Air New Zealand has lifted its blanket ban on visible tattoos for customer-facing staff.
Air New Zealand has announced changes that will allow for its staff to “proudly” display their non-offensive tattoos at work.
Reversing the controversial long-standing policy has drawn praise across the country.
Many New Zealanders with Maori heritage wear tattoos to mark their genealogy.
The old policy was deemed discriminatory and hypocritical as the airline uses the Māori language in its marketing campaigns and uses a fern-like symbol known as a ‘koru’ in its logo.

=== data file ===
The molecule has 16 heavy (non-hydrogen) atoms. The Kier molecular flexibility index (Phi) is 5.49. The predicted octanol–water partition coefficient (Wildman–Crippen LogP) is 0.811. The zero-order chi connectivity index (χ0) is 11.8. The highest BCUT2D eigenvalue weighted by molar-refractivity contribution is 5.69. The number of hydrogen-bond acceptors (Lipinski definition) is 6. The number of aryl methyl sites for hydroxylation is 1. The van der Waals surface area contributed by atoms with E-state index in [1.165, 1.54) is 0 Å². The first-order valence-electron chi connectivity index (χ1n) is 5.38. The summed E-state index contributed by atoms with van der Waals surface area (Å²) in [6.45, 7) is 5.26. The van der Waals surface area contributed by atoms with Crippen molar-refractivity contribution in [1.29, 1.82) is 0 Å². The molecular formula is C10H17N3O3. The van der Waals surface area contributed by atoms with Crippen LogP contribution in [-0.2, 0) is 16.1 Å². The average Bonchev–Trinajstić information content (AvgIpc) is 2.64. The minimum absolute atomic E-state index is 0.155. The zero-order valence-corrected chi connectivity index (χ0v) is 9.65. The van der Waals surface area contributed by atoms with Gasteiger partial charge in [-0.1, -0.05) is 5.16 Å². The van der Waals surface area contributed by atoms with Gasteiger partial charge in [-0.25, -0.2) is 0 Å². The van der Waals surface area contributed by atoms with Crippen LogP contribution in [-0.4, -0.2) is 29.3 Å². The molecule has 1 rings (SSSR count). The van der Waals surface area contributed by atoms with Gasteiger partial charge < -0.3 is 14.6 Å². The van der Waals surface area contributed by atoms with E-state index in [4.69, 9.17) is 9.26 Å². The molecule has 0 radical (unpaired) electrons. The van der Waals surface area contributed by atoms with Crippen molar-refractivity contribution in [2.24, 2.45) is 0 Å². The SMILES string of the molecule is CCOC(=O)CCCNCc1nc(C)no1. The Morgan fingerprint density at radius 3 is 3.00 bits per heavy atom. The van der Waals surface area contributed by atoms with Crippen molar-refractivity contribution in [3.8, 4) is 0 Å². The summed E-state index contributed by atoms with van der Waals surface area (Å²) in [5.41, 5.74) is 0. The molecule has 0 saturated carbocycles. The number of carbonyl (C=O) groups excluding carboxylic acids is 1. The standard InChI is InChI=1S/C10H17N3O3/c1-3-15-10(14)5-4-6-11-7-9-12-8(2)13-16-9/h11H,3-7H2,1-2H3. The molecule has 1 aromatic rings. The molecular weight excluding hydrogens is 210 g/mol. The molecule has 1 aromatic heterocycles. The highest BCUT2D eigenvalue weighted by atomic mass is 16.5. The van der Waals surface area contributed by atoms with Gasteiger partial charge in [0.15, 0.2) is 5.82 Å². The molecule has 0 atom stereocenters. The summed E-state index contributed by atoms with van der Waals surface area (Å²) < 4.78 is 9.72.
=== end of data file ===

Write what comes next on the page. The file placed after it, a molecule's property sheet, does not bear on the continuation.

Chief executive Christopher Luxon says the airline is committed to building a diverse and inclusive workplace that reflects the makeup of the country.
“In conversations we’ve had with customers and our own people domestically and overseas in the past five months, it’s clear that there is growing acceptance of tattoos in New Zealand, particularly as a means of cultural and individual expression,” he said.
The carrier said it would “treat tattoos like speech” to determine what would be considered offensive.
According to local media, the policy shift was influenced by high-profile cases of individuals who had been refused roles at Air New Zealand because of visible tattoos.
The new policy will take effect from September 1.